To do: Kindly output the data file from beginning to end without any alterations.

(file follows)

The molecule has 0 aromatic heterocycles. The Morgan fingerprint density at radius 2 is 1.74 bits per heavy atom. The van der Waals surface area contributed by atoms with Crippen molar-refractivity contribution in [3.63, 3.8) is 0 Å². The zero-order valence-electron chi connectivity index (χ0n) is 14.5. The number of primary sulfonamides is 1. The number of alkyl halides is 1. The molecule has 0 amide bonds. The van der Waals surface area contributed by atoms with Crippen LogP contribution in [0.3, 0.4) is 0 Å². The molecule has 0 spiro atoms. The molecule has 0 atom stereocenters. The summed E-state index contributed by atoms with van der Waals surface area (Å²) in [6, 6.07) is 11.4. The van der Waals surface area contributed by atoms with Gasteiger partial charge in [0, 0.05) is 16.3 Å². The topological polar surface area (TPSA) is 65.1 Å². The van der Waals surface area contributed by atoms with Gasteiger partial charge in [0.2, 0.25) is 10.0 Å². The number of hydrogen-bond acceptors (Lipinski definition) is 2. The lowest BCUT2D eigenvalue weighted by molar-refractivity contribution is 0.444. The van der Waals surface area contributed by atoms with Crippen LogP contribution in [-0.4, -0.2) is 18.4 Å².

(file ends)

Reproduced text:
The molecule has 0 aromatic heterocycles. The Morgan fingerprint density at radius 2 is 1.74 bits per heavy atom. The van der Waals surface area contributed by atoms with Crippen molar-refractivity contribution in [3.63, 3.8) is 0 Å². The zero-order valence-electron chi connectivity index (χ0n) is 14.5. The number of primary sulfonamides is 1. The number of alkyl halides is 1. The molecule has 0 amide bonds. The van der Waals surface area contributed by atoms with Crippen LogP contribution in [0.3, 0.4) is 0 Å². The molecule has 0 spiro atoms. The molecule has 0 atom stereocenters. The summed E-state index contributed by atoms with van der Waals surface area (Å²) in [6, 6.07) is 11.4. The van der Waals surface area contributed by atoms with Gasteiger partial charge in [0, 0.05) is 16.3 Å². The topological polar surface area (TPSA) is 65.1 Å². The van der Waals surface area contributed by atoms with Gasteiger partial charge in [0.2, 0.25) is 10.0 Å². The number of hydrogen-bond acceptors (Lipinski definition) is 2. The lowest BCUT2D eigenvalue weighted by molar-refractivity contribution is 0.444. The van der Waals surface area contributed by atoms with Crippen LogP contribution in [-0.4, -0.2) is 18.4 Å².